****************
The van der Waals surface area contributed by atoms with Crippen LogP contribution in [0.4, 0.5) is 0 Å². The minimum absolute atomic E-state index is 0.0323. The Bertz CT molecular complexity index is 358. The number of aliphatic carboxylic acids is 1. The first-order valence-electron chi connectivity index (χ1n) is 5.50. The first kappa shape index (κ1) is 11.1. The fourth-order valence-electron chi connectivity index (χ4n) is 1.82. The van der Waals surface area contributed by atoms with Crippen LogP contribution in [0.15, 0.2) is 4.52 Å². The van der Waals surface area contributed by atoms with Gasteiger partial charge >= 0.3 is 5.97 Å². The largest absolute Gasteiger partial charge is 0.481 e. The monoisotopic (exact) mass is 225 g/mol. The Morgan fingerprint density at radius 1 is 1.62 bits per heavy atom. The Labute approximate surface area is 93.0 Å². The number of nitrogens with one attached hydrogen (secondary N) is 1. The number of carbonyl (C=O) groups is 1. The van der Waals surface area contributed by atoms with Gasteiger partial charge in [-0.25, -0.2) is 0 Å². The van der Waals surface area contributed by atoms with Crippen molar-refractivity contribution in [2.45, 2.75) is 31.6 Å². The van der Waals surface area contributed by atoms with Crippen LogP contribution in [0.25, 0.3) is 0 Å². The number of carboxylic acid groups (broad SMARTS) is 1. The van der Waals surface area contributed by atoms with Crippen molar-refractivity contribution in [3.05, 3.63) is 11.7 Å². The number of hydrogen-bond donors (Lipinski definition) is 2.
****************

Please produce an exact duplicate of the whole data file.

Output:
The van der Waals surface area contributed by atoms with Crippen LogP contribution in [0.4, 0.5) is 0 Å². The minimum absolute atomic E-state index is 0.0323. The Bertz CT molecular complexity index is 358. The number of aliphatic carboxylic acids is 1. The first-order valence-electron chi connectivity index (χ1n) is 5.50. The first kappa shape index (κ1) is 11.1. The fourth-order valence-electron chi connectivity index (χ4n) is 1.82. The van der Waals surface area contributed by atoms with Crippen LogP contribution in [0.15, 0.2) is 4.52 Å². The van der Waals surface area contributed by atoms with Gasteiger partial charge >= 0.3 is 5.97 Å². The largest absolute Gasteiger partial charge is 0.481 e. The monoisotopic (exact) mass is 225 g/mol. The Morgan fingerprint density at radius 1 is 1.62 bits per heavy atom. The Labute approximate surface area is 93.0 Å². The number of nitrogens with one attached hydrogen (secondary N) is 1. The number of carbonyl (C=O) groups is 1. The van der Waals surface area contributed by atoms with Gasteiger partial charge in [-0.25, -0.2) is 0 Å². The van der Waals surface area contributed by atoms with Crippen molar-refractivity contribution in [2.45, 2.75) is 31.6 Å². The van der Waals surface area contributed by atoms with Crippen LogP contribution in [0.25, 0.3) is 0 Å². The number of carboxylic acid groups (broad SMARTS) is 1. The van der Waals surface area contributed by atoms with Crippen molar-refractivity contribution in [3.05, 3.63) is 11.7 Å². The number of hydrogen-bond donors (Lipinski definition) is 2.